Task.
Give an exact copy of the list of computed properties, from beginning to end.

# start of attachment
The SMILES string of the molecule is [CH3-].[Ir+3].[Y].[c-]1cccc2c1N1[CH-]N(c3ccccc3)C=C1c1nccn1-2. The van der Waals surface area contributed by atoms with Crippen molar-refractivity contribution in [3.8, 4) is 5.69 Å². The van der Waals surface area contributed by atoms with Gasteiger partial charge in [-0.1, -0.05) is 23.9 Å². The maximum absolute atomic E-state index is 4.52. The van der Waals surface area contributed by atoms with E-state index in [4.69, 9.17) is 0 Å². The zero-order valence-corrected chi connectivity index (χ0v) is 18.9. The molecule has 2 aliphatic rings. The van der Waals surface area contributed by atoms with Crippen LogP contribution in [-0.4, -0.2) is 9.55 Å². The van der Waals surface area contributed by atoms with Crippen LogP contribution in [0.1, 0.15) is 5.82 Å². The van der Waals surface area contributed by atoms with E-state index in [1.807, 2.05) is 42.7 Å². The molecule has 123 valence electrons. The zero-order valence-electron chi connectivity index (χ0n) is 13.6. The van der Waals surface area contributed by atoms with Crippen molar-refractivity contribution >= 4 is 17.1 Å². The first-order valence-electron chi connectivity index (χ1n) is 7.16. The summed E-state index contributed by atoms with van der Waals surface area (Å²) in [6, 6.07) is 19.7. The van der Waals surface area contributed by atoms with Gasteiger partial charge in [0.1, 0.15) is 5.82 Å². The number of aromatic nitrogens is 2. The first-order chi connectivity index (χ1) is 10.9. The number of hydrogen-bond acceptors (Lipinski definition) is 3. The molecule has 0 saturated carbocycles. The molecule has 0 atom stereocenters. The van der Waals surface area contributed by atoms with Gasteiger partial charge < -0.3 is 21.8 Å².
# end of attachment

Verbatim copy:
The SMILES string of the molecule is [CH3-].[Ir+3].[Y].[c-]1cccc2c1N1[CH-]N(c3ccccc3)C=C1c1nccn1-2. The van der Waals surface area contributed by atoms with Crippen molar-refractivity contribution in [3.8, 4) is 5.69 Å². The van der Waals surface area contributed by atoms with Gasteiger partial charge in [-0.1, -0.05) is 23.9 Å². The maximum absolute atomic E-state index is 4.52. The van der Waals surface area contributed by atoms with E-state index in [4.69, 9.17) is 0 Å². The zero-order valence-corrected chi connectivity index (χ0v) is 18.9. The molecule has 2 aliphatic rings. The van der Waals surface area contributed by atoms with Crippen LogP contribution in [-0.4, -0.2) is 9.55 Å². The van der Waals surface area contributed by atoms with Crippen LogP contribution in [0.1, 0.15) is 5.82 Å². The van der Waals surface area contributed by atoms with E-state index in [1.807, 2.05) is 42.7 Å². The molecule has 123 valence electrons. The zero-order valence-electron chi connectivity index (χ0n) is 13.6. The van der Waals surface area contributed by atoms with Crippen molar-refractivity contribution >= 4 is 17.1 Å². The first-order valence-electron chi connectivity index (χ1n) is 7.16. The summed E-state index contributed by atoms with van der Waals surface area (Å²) in [6, 6.07) is 19.7. The van der Waals surface area contributed by atoms with Gasteiger partial charge in [0.1, 0.15) is 5.82 Å². The number of aromatic nitrogens is 2. The first-order chi connectivity index (χ1) is 10.9. The number of hydrogen-bond acceptors (Lipinski definition) is 3. The molecule has 0 saturated carbocycles. The molecule has 0 atom stereocenters. The van der Waals surface area contributed by atoms with Gasteiger partial charge < -0.3 is 21.8 Å².